|Autodefensa member standing guard in Michoacán, Mexico, from CARTEL LAND, a film by Matthew Heineman Photographer: Matthew Heineman|
2015, 98 minutes
Review by Joshua Handler
This review was originally published on April 26, 2015 out of the Tribeca Film Festival. Cartel Land hits U.S. theaters today.
Cartel Land is an unflinching and utterly hopeless look at a war with no end in sight. Heineman refuses to sugar coat anything. He shows this drug war in all of its brutality. Much of Cartel Land is hard to watch, but it's impossible to turn away.
With this film, Heineman makes the drug war personal. By following citizens fighting drug cartels on both sides of the U.S.-Mexico border, Heineman shows the effects this drug war has on people's lives. The intensity of the trauma described and depicted is indescribably disturbing, and Heineman doesn't shy away from the horrors.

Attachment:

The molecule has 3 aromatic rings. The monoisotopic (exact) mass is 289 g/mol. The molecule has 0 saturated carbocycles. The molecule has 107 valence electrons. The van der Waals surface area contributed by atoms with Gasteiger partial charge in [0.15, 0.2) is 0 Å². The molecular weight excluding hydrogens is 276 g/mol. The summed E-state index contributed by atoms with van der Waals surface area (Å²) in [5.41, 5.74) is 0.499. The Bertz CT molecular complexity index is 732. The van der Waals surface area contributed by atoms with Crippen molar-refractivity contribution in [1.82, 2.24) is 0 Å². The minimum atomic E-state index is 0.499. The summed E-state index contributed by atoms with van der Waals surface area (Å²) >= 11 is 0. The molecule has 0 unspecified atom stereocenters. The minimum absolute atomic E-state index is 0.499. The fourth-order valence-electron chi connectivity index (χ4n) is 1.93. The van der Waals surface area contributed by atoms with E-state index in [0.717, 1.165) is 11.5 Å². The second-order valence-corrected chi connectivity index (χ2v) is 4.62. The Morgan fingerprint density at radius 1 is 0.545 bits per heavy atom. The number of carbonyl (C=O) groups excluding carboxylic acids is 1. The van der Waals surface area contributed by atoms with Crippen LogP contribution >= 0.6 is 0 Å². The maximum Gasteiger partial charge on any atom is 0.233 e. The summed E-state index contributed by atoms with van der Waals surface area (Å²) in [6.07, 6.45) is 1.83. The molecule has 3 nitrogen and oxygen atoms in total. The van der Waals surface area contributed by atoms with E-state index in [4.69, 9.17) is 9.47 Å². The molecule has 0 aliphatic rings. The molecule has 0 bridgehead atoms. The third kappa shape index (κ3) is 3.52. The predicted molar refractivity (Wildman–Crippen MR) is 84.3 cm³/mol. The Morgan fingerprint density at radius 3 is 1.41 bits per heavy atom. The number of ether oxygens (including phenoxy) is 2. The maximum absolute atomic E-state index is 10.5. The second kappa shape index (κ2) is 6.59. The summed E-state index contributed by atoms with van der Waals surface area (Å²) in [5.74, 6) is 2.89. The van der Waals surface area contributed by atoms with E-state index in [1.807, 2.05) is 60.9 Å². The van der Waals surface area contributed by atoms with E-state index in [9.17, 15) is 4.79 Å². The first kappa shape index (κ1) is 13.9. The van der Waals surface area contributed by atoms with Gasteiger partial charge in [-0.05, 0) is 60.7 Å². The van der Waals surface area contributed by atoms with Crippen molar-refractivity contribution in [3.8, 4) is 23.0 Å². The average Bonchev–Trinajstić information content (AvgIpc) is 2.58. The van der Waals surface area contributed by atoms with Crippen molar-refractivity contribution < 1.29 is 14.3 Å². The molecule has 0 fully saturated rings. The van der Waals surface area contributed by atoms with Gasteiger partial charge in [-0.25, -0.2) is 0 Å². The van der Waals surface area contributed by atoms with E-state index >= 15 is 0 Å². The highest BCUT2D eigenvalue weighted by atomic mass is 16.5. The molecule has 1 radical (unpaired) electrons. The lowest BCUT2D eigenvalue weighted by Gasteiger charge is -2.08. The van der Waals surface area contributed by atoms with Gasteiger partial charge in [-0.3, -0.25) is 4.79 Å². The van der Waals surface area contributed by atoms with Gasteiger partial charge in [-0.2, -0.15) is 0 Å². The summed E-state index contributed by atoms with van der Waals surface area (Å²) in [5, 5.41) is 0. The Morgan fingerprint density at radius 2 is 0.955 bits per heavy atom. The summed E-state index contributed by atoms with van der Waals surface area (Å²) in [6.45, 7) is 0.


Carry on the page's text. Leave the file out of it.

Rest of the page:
Most importantly, Cartel Land is a ruthless exposé of the Mexican government's involvement in and inability to control the drug war. The American government doesn't get a pass from this film, but it's mainly the Mexican government that is targeted by it and for good reason. This war will never end if people involved in the Mexican government keep supporting the drug cartels.
Overall, Cartel Land accomplishes the impossible: it manages to create a portrait of one of the most complex conflicts of today in 98 minutes. While ultimately too long, every second of this film is compelling, rendering the overlong running time unimportant. With twists and turns that could only happen in real life, Cartel Land is yet another example of the truth being far stranger than fiction.